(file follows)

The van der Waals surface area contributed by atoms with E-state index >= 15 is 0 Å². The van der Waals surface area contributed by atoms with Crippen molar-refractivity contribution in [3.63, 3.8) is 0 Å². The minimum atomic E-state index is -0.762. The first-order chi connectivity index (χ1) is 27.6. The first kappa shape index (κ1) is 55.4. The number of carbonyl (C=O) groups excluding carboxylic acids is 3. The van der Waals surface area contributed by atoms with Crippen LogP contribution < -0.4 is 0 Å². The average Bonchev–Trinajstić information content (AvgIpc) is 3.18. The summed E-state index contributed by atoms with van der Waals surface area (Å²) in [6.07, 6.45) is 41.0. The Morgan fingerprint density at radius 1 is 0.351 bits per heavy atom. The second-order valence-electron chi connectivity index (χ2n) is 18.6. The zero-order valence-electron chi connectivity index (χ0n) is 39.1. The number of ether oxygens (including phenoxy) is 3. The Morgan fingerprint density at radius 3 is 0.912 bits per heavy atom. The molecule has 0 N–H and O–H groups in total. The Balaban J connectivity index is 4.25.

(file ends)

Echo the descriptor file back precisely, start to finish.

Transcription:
The van der Waals surface area contributed by atoms with E-state index >= 15 is 0 Å². The van der Waals surface area contributed by atoms with Crippen molar-refractivity contribution in [3.63, 3.8) is 0 Å². The minimum atomic E-state index is -0.762. The first-order chi connectivity index (χ1) is 27.6. The first kappa shape index (κ1) is 55.4. The number of carbonyl (C=O) groups excluding carboxylic acids is 3. The van der Waals surface area contributed by atoms with Crippen LogP contribution < -0.4 is 0 Å². The average Bonchev–Trinajstić information content (AvgIpc) is 3.18. The summed E-state index contributed by atoms with van der Waals surface area (Å²) in [6.07, 6.45) is 41.0. The Morgan fingerprint density at radius 1 is 0.351 bits per heavy atom. The second-order valence-electron chi connectivity index (χ2n) is 18.6. The zero-order valence-electron chi connectivity index (χ0n) is 39.1. The number of ether oxygens (including phenoxy) is 3. The Morgan fingerprint density at radius 3 is 0.912 bits per heavy atom. The molecule has 0 N–H and O–H groups in total. The Balaban J connectivity index is 4.25.